You seem to be framing the discussion as “follow your passion” vs “working right”. That’s sort of like framing a discussion as “you should believe in Santa Claus” vs. “the aerodynamic principles of flight”. They aren’t really against each other. They address two different parts of the vocation equation (watch out Eminem). Just because “follow your passion” is wrong doesn’t mean “working right” is the solution (although I think you’re spot-on in the area that “working right” addresses). It is just part of the bigger formula.

    6.
    It seems to me that all the sweating to knock passion off its pedestal overshadows the more subtle things that are still necessary to this whole process:

    – Curiosity/Interest
    – Suitability

    Aren’t these the things that allow you to find viable vocations in the first place?

    Where do they come into play and how come they haven’t been treated as first-class citizens like “follow your passion” and “working right” have?

    7.
    There is plenty I both like and dislike about Brooks’ column. Too much to write about here though and I don’t want to detract from my points above.

  19. jay says:

    @Rob:

    2. I would like to see more from Cal that uses stuff like decision theory / game theory etc.

    3. Agree. However it goes back to the old fallacy of “he who dies with the most toys wins”. Take the form and add in ‘knowledge’. The value of breadth or depth of knowledge (especially scholastic) is debatable on success.

    4. Research. Use the scientific method on the career. Base your data on the lifestyle you want. Universal job criteria: Resources(financial etc), time, flexibility, social standing.

    5. It seems to me that Cal was trying to make success a universal concept. Something along the lines of a mathematical function. The variables can be unique however every problem is more or less structured the same. Studies have shown that humans have a hard time making choices based on information provided. This is especially true if you alter their emotional state while asking them to make choices. Not 100% of the time but Passions = emotions = cognitive bias and failures of logic. If someone were able to have {(developed)Passion + critical thinking + critical application of thought + luck } = success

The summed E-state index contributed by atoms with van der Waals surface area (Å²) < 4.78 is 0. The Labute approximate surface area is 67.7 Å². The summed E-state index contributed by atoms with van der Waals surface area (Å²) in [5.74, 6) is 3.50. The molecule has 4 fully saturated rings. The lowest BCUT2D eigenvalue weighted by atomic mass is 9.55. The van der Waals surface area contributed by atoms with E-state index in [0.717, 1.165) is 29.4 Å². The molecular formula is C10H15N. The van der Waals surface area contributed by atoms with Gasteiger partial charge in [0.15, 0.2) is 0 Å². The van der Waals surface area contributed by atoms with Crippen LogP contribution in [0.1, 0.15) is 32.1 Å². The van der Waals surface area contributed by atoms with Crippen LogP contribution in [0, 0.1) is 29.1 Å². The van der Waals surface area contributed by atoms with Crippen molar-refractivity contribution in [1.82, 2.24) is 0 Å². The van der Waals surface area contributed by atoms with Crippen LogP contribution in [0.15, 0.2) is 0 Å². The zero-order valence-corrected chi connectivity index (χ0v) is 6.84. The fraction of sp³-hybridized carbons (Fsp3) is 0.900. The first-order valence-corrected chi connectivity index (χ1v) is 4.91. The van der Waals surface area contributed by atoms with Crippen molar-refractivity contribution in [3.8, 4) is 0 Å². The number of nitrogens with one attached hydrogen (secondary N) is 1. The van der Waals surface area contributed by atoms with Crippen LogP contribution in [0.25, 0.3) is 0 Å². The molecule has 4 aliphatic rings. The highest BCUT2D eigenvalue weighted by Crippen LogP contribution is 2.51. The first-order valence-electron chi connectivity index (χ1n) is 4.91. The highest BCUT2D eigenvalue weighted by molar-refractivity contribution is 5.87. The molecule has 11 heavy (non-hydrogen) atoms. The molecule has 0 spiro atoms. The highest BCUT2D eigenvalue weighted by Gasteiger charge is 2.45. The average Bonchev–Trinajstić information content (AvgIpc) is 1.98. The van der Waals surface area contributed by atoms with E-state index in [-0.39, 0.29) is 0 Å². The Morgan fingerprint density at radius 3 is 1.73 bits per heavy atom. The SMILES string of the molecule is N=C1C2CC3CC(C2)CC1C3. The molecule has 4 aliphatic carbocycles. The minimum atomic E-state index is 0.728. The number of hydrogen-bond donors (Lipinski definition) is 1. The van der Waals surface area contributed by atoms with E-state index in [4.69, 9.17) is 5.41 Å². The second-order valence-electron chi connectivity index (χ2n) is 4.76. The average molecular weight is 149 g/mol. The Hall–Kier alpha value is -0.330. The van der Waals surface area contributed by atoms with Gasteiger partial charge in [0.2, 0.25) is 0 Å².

20. Jake says:

    If you have not seen Mike Rowe (best know for his TV show Dirty Jobs) give a speech at a TED talks series you should. It is great and highlights the point of this blog post. He states “the worst advice I have ever gotten is to follow your passion”, and it is very funny. Here is the link if you want to check it out.

  21. jo says:

    im an electrical engineer,but i grill steaks for a living,,hows that for passion..

  22. This is my first time reading your blog but I find it worth reading. The thing I love the most is that you interact with people’s comments so hopefully I’ll have a good comment one day that you can comment on.

  23. Wendy says:

    Everyone seems to have some valid points.

    The truth is that you really just have to a focus and be diligent towards whatever it may be. Invest in yourself by learning something about your field everyday, taking workshops, or furthering your education by attending graduate school. Stay current in your field and notice when the tides are changing.